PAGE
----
> that reading and replying to E-mail messages was easy, but the group 
> showed less agreement about the ease of word processing programs. This 
> discrepancy might be attributable to the respondents' lack of experience 
> with Windows word processors, since 36% of them still used a DOS word 
> processor.  The difficulty and range of word processing tasks compared to 
> those of E-mail programs is probably also a factor.
>         The authors were surprised by the respondents' frustration about 
> performing specific tasks, especially using the Help feature, running a 
> spell checker, and installing applications.  At the same time, much of 
> the frustration expressed in the earlier survey is nearly 
> gone.  Respondents still mentioned the difficulties involved in learning 
> Windows and its applications, but they were much more positive about 
> using Windows in general.  Few respondents mentioned problems that could 
> be interpreted as errors in their screen readers' off-screen model or 
> other complete screen-reader failures.  Only a few mentioned unlabeled 
> graphics as problems.  A problem that was mentioned often (at least 96 
> times) was the amount of time it took to select an accessible application 
> and learn to use it. The following are some representative comments: "My 
> main frustration is not having the teaching materials [written 
> specifically for visually impaired users] that I need to learn" and "Be 
> prepared to spend a lot of time learning and have a lot of patience 
> because it is easy to get lost and have to start over."
>         The previous survey of Windows screen reader users concluded that 
> more training for visually impaired users was greatly needed.  This 
> conclusion is still valid, in light of the fact that over half the 
> respondents have not received formal training. As one respondent wrote:
>"I think the transition from DOS to Windows was the most shattering 
>experience I've had to date as a person with a disability. My performance 
>dropped to half for over six months and I truly did not feel I could 
>compete . . . I would have gladly purchased some training intervention 
>just to straighten this out, but it was not available."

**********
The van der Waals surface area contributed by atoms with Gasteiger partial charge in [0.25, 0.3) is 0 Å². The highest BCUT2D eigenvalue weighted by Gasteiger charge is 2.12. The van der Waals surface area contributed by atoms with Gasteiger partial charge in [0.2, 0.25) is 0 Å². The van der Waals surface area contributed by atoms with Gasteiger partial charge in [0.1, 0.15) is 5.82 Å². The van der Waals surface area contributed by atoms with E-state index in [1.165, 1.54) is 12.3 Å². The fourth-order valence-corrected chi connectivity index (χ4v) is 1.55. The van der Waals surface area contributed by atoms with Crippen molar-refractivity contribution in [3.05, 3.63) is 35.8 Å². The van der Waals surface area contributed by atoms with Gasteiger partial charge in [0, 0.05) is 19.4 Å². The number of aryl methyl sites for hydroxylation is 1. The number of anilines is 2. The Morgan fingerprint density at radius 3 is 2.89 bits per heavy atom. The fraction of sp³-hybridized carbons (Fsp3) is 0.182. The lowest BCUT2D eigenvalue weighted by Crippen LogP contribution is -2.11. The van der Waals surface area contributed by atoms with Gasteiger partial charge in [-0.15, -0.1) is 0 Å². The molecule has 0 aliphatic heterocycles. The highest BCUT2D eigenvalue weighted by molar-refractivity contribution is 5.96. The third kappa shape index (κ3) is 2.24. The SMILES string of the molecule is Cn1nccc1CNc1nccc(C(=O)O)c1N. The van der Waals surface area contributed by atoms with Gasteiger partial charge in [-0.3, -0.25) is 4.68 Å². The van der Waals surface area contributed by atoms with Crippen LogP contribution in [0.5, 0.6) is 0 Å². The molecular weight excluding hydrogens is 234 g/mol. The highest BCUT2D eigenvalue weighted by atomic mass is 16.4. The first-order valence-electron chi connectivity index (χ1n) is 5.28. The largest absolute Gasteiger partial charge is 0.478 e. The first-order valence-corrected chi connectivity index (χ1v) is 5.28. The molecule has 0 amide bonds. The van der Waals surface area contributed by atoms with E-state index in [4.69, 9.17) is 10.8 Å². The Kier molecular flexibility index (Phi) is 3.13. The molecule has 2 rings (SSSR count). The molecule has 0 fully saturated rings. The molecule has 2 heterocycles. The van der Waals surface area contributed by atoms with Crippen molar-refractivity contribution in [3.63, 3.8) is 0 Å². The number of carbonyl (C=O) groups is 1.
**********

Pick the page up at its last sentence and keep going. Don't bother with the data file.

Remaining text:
>In addition, respondents made it clear that improvements in training are 
>         Many survey participants recommended that users take what they 
> learn from formalized approaches and go on to explore on their own. One 
> respondent offered the following techniques: "The first thing I always do 
> when I am trying to learn a new application is to look at the choices on 
> the menu bar and pull-down menus and take note of any available 
> shortcuts. . . . I experiment with the tab and arrow keys to see what 
> options I can access." Another recommendation was for users to get a 
> solid foundation in Windows and screen reader basics. As one respondent 
> wrote: "I have found that it is easier to learn new Windows applications 
> if you have a good basic knowledge of Windows concepts, such as 
> navigating dialog boxes."
>         Many respondents recommended Internet resources, such as 
> listservs and newsgroups, as sources for learning about Windows.  Some 
> respondents especially suggested listservs devoted to a particular speech 
> package.
>         Manufacturers of screen readers have gone a long way to improve 
> access. To benefit fully from these improvements, users need to stay 
> informed about updates to their screen readers, learn to use new 
> features, and inform their screen reader manufacturers about bugs in 
> their products.
>         One respondent eloquently summed up the situation: "Windows is 
> sure easier to use than it was just a couple of years ago. But that 
> wouldn't be possible without the dedicated efforts of our adaptive 
> technology providers.  I'm sure there will be more bumps in the road, but 
> if we all stick together and support our respective software and hardware 
> manufacturers we will all continue to survive and, yes, even thrive."
>Jay D. Leventhal, senior resource specialist, and Crista L. Earl, resource 
>specialist, Technical Evaluation Services, National Technology Program, 
>American Foundation for the Blind, 11 Penn Plaza, Suite 300, New York, NY 
>10001; techctr@afb.net.

Jon Gunderson, Ph.D., ATP
Coordinator of Assistive Communication and Information Technology
Division of Rehabilitation - Education Services
College of Applied Life Studies
University of Illinois at Urbana/Champaign
1207 S. Oak Street, Champaign, IL  61820

Voice: (217) 244-5870
Fax: (217) 333-0248

E-mail: jongund@uiuc.edu

WWW: http://www.staff.uiuc.edu/~jongund
WWW: http://www.w3.org/wai/ua
Received on Thursday, 8 March 2001 14:06:48 UTC